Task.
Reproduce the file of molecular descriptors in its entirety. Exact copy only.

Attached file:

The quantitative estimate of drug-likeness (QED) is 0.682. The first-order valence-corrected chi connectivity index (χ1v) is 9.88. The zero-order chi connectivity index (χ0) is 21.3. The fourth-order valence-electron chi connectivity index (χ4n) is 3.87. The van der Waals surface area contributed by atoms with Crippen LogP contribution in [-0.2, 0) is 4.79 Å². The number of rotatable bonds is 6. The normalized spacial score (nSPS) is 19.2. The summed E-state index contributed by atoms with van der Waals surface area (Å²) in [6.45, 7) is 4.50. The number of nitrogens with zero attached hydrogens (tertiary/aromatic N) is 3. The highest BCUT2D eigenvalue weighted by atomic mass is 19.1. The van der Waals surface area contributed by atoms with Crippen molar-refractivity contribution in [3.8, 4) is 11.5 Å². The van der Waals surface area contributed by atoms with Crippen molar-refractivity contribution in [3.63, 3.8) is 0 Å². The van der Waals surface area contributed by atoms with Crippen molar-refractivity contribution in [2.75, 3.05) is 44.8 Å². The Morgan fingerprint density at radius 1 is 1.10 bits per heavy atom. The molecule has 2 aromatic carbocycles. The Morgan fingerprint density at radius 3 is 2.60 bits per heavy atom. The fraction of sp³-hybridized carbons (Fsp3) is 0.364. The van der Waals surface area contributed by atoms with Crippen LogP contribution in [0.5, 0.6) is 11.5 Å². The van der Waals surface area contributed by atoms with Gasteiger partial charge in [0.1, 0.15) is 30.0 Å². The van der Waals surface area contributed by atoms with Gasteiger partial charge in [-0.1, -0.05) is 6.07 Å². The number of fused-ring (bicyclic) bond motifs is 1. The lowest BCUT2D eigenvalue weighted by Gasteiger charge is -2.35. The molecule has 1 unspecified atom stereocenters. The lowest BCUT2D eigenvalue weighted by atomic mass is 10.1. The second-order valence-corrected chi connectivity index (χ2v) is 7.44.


The quantitative estimate of drug-likeness (QED) is 0.682. The first-order valence-corrected chi connectivity index (χ1v) is 9.88. The zero-order chi connectivity index (χ0) is 21.3. The fourth-order valence-electron chi connectivity index (χ4n) is 3.87. The van der Waals surface area contributed by atoms with Crippen LogP contribution in [-0.2, 0) is 4.79 Å². The number of rotatable bonds is 6. The normalized spacial score (nSPS) is 19.2. The summed E-state index contributed by atoms with van der Waals surface area (Å²) in [6.45, 7) is 4.50. The number of nitrogens with zero attached hydrogens (tertiary/aromatic N) is 3. The highest BCUT2D eigenvalue weighted by atomic mass is 19.1. The van der Waals surface area contributed by atoms with Crippen molar-refractivity contribution in [3.8, 4) is 11.5 Å². The van der Waals surface area contributed by atoms with Crippen molar-refractivity contribution in [3.63, 3.8) is 0 Å². The van der Waals surface area contributed by atoms with Crippen molar-refractivity contribution in [2.75, 3.05) is 44.8 Å². The Morgan fingerprint density at radius 1 is 1.10 bits per heavy atom. The molecule has 2 aromatic carbocycles. The Morgan fingerprint density at radius 3 is 2.60 bits per heavy atom. The fraction of sp³-hybridized carbons (Fsp3) is 0.364. The van der Waals surface area contributed by atoms with Crippen LogP contribution in [0.5, 0.6) is 11.5 Å². The van der Waals surface area contributed by atoms with Gasteiger partial charge in [0.1, 0.15) is 30.0 Å². The van der Waals surface area contributed by atoms with Gasteiger partial charge in [-0.1, -0.05) is 6.07 Å². The number of fused-ring (bicyclic) bond motifs is 1. The lowest BCUT2D eigenvalue weighted by Gasteiger charge is -2.35. The molecule has 1 unspecified atom stereocenters. The lowest BCUT2D eigenvalue weighted by atomic mass is 10.1. The second-order valence-corrected chi connectivity index (χ2v) is 7.44.